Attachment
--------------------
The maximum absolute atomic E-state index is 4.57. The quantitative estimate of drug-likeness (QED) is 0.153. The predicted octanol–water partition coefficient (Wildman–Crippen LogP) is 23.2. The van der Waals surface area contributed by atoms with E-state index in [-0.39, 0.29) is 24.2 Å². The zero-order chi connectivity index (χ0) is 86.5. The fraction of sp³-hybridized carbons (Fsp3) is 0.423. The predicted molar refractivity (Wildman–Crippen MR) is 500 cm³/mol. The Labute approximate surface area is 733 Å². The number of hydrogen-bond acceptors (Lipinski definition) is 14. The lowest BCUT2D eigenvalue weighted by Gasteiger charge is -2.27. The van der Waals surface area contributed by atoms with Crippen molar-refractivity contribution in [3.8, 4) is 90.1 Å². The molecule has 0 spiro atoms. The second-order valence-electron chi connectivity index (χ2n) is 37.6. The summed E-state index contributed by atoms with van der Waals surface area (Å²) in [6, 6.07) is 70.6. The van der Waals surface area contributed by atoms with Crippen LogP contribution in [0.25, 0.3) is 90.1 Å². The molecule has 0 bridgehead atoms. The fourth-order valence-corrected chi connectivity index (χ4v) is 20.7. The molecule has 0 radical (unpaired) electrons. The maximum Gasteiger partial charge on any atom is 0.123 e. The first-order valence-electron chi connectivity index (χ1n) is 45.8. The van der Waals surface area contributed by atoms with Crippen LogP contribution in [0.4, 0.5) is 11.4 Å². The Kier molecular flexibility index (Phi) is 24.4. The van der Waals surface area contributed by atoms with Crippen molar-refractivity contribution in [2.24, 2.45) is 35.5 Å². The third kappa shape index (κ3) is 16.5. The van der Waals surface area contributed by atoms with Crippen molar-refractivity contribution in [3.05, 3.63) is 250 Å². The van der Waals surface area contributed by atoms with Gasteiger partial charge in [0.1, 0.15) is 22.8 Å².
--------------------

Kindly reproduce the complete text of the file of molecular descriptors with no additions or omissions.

The maximum absolute atomic E-state index is 4.57. The quantitative estimate of drug-likeness (QED) is 0.153. The predicted octanol–water partition coefficient (Wildman–Crippen LogP) is 23.2. The van der Waals surface area contributed by atoms with E-state index in [-0.39, 0.29) is 24.2 Å². The zero-order chi connectivity index (χ0) is 86.5. The fraction of sp³-hybridized carbons (Fsp3) is 0.423. The predicted molar refractivity (Wildman–Crippen MR) is 500 cm³/mol. The Labute approximate surface area is 733 Å². The number of hydrogen-bond acceptors (Lipinski definition) is 14. The lowest BCUT2D eigenvalue weighted by Gasteiger charge is -2.27. The van der Waals surface area contributed by atoms with Crippen molar-refractivity contribution in [3.8, 4) is 90.1 Å². The molecule has 0 spiro atoms. The second-order valence-electron chi connectivity index (χ2n) is 37.6. The summed E-state index contributed by atoms with van der Waals surface area (Å²) in [6, 6.07) is 70.6. The van der Waals surface area contributed by atoms with Crippen LogP contribution in [0.25, 0.3) is 90.1 Å². The molecule has 0 bridgehead atoms. The fourth-order valence-corrected chi connectivity index (χ4v) is 20.7. The molecule has 0 radical (unpaired) electrons. The maximum Gasteiger partial charge on any atom is 0.123 e. The first-order valence-electron chi connectivity index (χ1n) is 45.8. The van der Waals surface area contributed by atoms with Crippen LogP contribution in [0.4, 0.5) is 11.4 Å². The Kier molecular flexibility index (Phi) is 24.4. The van der Waals surface area contributed by atoms with Crippen molar-refractivity contribution in [2.24, 2.45) is 35.5 Å². The third kappa shape index (κ3) is 16.5. The van der Waals surface area contributed by atoms with Crippen molar-refractivity contribution in [3.05, 3.63) is 250 Å². The van der Waals surface area contributed by atoms with Gasteiger partial charge in [0.1, 0.15) is 22.8 Å².